I went to a small school that offered theory but not much practice for a big city hospital where I interned.
My first patient at Bellevue was Jose, a 13-year-old boy with diabetes and a high blood sugar.
Because I was disorganized in writing orders for him, Nancy Maldonado, the nurse, was impatient with me.
“Get it together doc, Jose doesn’t have all day,” she told me.
But another intern, John, hit the hospital running. He was a surefooted fellow who went to NYU and had many rotations at Bellevue, where he’d worked up patients and knew how to make things move.
Late winter, when he asked me to go skiing, I said, “I’m not great shape, you know.”
“Don’t worry, fella,” he laughed.
On a gray Saturday, as we drove up the East Side Drive towards New England, I reminded John, “I can’t start out on advanced trails right away.”
“It’ll be okay, ” he said.
I had a pair of ski pants, sweater, parka, a purple woolen cap and gloves. John let me use his extra pair of skis. I rented boots when we arrived.
As we took the lift, I paid no attention to trail signs. John slapped his skis together, eager to get going, but I didn’t feel ready for the mountain.
High above, there was muffled quietness, clicks of the chairlifts at junctures on the way up, calls from skiers on the hill. At the top, I followed John to the trail he picked.
“For God’s sake!”
“What?” John seemed not to know.
The slope was steep with patches of exposed ice, and below were fields of hillocks or moguls that required sharp skiing to navigate around or turn on their crests. This was an expert trail I was taken to without a chance to warm up.
“I’m not in good enough shape for moguls, John,” I didn’t come here to complain, but my life was on the stairways at Bellevue, in the bacteriology lab where stain got on my fingers, in taking my patients in wheel chairs to X–Ray and studying journals so I could learn from mistakes. I couldn’t succeed on this trail.
John took off at the moguls and disappeared over the hill. I started diagonally down but skidded on the ice, then released the edges of my skis and aimed at the moguls, but at too great speed. I fell hard into a trough and hurt my shoulder.
Headed for disaster, I unsnapped John’s skis, threw them atop my right shoulder, the poles on my left, and dug the heels of my boots in crusted snow to get out of the way of skiers coming down.
I planned to walk in the trees, aside the trail to the bottom and practice on easier runs, but the trail turned to the right, away from me. I assumed it would wind back, so I went straight into the woods to meet the trail below.
I used my thighs to push ahead in the deep drifts and began to fall from unsteadiness on rocks and roots of trees. When it was after 3 p.m., there wasn’t much time of light left in the colder woods.
I was aware I was on the back of the mountain and had travelled northeast. I should turn back and follow my track in the snow, I thought, but as I considered this, I had to keep moving. With every step, the mountain pulled me further down.
In my tired mind, I believed stumbling forward easier than climbing back up in deep snow. I had no water or food, neither matches, flash light, knife, map or compass.
I cursed myself for allowing a day of innocence to change to mortal danger that would come if I broke an ankle and couldn’t even hobble ahead. Fear came in my throat.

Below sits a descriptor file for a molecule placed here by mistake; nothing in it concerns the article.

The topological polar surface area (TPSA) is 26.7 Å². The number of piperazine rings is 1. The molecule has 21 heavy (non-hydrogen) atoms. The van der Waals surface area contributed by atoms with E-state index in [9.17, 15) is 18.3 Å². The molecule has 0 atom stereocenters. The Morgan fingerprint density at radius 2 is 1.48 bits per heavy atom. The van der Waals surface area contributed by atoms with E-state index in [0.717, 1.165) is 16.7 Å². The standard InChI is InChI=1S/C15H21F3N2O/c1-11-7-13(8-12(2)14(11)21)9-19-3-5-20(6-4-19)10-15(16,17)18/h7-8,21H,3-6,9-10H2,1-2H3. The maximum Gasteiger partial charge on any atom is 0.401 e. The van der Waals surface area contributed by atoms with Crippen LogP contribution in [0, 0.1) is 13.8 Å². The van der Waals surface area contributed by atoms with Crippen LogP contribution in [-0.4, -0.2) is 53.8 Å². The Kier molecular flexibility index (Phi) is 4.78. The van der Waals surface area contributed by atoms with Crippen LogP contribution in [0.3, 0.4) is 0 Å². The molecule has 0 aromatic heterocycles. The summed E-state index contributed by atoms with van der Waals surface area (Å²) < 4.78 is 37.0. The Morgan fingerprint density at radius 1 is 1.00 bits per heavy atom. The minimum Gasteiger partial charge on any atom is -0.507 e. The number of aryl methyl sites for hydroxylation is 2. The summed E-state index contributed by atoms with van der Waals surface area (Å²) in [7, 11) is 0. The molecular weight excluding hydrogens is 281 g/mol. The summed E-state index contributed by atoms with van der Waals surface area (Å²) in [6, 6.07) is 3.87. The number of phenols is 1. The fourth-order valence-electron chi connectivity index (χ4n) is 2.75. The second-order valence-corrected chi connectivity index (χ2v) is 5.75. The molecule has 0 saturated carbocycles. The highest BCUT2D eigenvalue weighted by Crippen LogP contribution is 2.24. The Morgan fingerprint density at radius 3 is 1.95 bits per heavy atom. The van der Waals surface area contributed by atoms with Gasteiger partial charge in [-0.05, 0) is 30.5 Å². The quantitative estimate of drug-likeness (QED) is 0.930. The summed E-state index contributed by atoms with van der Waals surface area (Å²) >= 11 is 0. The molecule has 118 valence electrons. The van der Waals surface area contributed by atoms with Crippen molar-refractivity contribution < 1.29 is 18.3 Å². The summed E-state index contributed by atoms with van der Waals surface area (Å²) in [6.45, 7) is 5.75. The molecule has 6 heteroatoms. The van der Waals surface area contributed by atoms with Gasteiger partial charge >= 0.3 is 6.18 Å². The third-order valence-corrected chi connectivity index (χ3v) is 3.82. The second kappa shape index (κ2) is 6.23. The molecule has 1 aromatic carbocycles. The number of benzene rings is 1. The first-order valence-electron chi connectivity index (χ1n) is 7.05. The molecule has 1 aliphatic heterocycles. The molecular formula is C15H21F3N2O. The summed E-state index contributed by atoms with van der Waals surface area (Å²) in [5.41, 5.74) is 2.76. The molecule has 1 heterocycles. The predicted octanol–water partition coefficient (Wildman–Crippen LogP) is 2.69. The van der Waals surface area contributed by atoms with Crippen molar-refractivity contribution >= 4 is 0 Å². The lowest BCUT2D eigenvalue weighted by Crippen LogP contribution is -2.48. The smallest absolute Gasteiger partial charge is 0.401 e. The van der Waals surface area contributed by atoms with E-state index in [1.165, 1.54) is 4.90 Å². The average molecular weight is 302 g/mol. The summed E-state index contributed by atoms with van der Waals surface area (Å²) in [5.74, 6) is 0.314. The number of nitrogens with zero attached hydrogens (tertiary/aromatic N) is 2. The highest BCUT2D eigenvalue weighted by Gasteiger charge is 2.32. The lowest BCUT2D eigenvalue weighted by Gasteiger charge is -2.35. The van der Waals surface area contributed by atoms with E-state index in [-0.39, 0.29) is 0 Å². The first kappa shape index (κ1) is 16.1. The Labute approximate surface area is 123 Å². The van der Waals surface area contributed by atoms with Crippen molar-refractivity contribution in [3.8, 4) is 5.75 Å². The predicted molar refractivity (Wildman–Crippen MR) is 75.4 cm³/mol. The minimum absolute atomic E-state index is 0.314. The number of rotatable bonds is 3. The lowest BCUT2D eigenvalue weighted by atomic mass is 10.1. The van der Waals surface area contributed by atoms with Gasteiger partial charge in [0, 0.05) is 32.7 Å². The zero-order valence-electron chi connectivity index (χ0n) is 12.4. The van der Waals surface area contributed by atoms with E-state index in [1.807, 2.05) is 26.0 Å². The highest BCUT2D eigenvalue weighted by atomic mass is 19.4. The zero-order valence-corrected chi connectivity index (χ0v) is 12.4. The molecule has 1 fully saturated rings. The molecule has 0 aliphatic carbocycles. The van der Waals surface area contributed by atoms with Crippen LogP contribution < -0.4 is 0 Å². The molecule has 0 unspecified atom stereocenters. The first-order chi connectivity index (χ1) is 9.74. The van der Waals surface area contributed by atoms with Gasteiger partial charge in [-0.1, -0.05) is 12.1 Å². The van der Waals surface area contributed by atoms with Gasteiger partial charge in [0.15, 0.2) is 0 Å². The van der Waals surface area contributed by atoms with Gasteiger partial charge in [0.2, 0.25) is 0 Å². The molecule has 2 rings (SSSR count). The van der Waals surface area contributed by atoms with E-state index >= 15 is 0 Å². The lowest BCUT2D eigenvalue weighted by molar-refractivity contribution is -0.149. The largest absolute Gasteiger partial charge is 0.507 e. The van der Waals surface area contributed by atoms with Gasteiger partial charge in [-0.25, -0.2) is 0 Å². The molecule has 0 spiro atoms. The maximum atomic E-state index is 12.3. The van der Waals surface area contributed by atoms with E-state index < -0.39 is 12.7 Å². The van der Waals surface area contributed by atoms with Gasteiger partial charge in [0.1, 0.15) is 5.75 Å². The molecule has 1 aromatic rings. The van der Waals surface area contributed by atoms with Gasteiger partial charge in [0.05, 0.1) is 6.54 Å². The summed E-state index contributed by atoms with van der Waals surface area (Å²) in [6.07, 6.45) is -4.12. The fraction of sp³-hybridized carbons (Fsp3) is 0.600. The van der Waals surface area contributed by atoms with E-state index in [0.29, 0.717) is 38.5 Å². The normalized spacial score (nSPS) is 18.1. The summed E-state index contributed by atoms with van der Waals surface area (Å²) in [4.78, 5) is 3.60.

I ditched John’s skis and hoped he’d understand, but he’d have to have been there and seen how severely the stakes changed.
I zipped up my parka tighter, pulled my woolen hat over my ears and put my hands through the ski pole straps. I thrust one pole, then the other, in the snow ahead of me to keep me steady as I moved down.
“Help!” I called. But the gray mist and the thick snow on the branches of the trees absorbed my call.
“Help!” I again tried but my voice was captured around me.
Surely, John had started to look for me.
Rather than have the forest wrap her arms round me for the longest sleep — which I knew could happen — how gladly I would take on the moguls if only the woods would release me to New York and Bellevue I so loved.
I trudged on and down. Much later I noted water churned beneath slabs of crusted snow and ice in a stream to my right. There was no point in not following the brook. Lost, I could wind back and forth across the mountain without making headway.
As darkness was about to arrive, I stumbled onto a fire road covered with snow. I could cross and stay by the stream that passed under the road, or I could turn either left or right.
Why I took the road to the right, I was not sure. I was probably pulled that way because, after the trail bent right at the top of the mountain, it never came back. Somewhere to my right there must be people to help me.
“If you went left,” a fellow in a truck who later picked me up on a tertiary road said, “you could’ve walked three days in the national forest.”
“What happened to you?” John asked in front of the ski lodge, when I got back.
I started to tell him, but he cut me off. “Where the hell are my skis?”
My explanation seemed to make things worse. In the car, I felt I should apologize but it didn’t help.
I couldn’t ski safely over the moguls, so I walked into the trees rather than on the side of the trail because I was embarrassed, which was stupid.
We rode back to New York in silence. Like the silence in the woods.
Looking back, the thought keeps coming that if you’re going skiing with someone, make sure he’s a friend.
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